Hudson corn is here: Only in rural community journalism do you write stories about corn. Hudson’s legendary sweet corn is a news story every summer and a minimalist headline is all you need. Everyone knows what it’s about.

Kinburn PSW worker says agencies compromising client safety: In the news business, breaking stories is our cocaine. There’s definitely a rush and that’s why this story is here. Thanks to personal support worker Patrick Garbutt who tipped us off to the gaps in strategies protecting long term care workers and residents. At the time PSWs were known to travel to many locations during the course of their day. Many agencies were giving differing advice on personal protection equipment needed by the PSWs. A week following our story several other media outlets followed suit. A week or so after that, the Government of Ontario changed the rules governing PSW work during the pandemic.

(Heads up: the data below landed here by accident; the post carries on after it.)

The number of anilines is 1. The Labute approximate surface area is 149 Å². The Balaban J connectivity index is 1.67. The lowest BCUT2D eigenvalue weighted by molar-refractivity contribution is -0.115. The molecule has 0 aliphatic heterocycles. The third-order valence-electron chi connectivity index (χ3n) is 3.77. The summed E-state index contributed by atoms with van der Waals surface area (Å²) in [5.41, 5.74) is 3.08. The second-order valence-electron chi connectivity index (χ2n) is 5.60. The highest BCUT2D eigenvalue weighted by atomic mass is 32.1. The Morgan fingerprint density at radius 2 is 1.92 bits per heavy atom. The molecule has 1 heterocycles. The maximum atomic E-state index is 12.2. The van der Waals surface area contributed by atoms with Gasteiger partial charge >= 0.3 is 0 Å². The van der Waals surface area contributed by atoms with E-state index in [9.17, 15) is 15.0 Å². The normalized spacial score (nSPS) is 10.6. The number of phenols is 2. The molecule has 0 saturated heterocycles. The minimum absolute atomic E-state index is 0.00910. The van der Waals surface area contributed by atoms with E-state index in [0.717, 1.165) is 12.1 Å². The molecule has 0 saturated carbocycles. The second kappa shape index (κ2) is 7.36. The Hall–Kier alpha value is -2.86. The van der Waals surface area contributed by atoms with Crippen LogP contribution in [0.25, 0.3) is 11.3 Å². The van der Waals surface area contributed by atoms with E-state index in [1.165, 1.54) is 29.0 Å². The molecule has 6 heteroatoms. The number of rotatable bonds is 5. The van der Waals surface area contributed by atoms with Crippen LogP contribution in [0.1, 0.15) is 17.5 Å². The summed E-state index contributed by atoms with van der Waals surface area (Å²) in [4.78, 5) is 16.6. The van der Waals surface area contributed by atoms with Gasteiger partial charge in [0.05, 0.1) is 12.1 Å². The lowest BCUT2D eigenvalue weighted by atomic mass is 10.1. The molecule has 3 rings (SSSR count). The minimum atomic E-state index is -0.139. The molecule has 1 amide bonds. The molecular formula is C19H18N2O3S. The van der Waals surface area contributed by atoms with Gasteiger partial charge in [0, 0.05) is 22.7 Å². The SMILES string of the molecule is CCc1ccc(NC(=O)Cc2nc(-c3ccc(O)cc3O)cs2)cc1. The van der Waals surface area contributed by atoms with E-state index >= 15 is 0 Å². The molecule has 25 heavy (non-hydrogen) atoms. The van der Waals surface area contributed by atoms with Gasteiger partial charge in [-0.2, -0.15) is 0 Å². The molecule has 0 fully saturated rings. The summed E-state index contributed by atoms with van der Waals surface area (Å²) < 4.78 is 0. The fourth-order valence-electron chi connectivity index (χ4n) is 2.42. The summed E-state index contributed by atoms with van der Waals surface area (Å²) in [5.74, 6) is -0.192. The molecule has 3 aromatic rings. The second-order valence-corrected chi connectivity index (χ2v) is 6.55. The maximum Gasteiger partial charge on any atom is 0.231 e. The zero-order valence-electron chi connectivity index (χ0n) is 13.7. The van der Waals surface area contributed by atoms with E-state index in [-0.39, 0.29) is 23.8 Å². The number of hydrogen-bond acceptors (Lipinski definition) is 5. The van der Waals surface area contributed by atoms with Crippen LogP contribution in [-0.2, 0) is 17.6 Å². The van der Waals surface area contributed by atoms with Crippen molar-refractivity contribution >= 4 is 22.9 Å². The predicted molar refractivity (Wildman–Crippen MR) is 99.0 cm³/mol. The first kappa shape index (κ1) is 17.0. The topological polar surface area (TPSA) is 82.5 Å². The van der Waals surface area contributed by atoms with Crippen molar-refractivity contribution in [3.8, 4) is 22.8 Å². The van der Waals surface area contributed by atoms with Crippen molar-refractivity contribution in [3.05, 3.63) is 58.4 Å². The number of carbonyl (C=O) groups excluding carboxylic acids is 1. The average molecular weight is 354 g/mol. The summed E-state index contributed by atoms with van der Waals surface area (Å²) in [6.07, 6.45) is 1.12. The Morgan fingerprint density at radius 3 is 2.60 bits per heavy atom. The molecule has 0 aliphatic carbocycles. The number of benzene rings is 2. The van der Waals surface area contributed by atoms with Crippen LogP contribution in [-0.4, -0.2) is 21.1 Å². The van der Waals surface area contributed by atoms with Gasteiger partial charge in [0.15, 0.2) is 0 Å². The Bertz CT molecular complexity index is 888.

Doc to examine ’89 Corkery alien landing: That headline says it all. A weird story that rose to international fame and even a segment in a 1991 episode of Unsolved Mysteries. Aliens, government deception, mysterious packages in the mail and a person known only as Guardian. This script is more bizarre than that Mel Gibson Christmas action movie.

West Carleton Online wants to thank all our subscribers and advertisers. We live in strange times and I work in what is known as a dying industry. We already saw the death of West Carleton’s fourth newspaper earlier this year. As we enter our fourth year, West Carleton Online is as focused as ever in providing a new way to enjoy locally produced community journalism with stories that adhere to the old styles of community journalism writing. We have not grown as much as we had hoped we would at this point in time, but we are thankful our support has allowed us to sustain during these very strange times. Thank you. If you haven’t already, and you want community journalism to continue in West Carleton, consider subscribing to West Carleton Online for only $50 a year. https://westcarletononline.com/membership-join/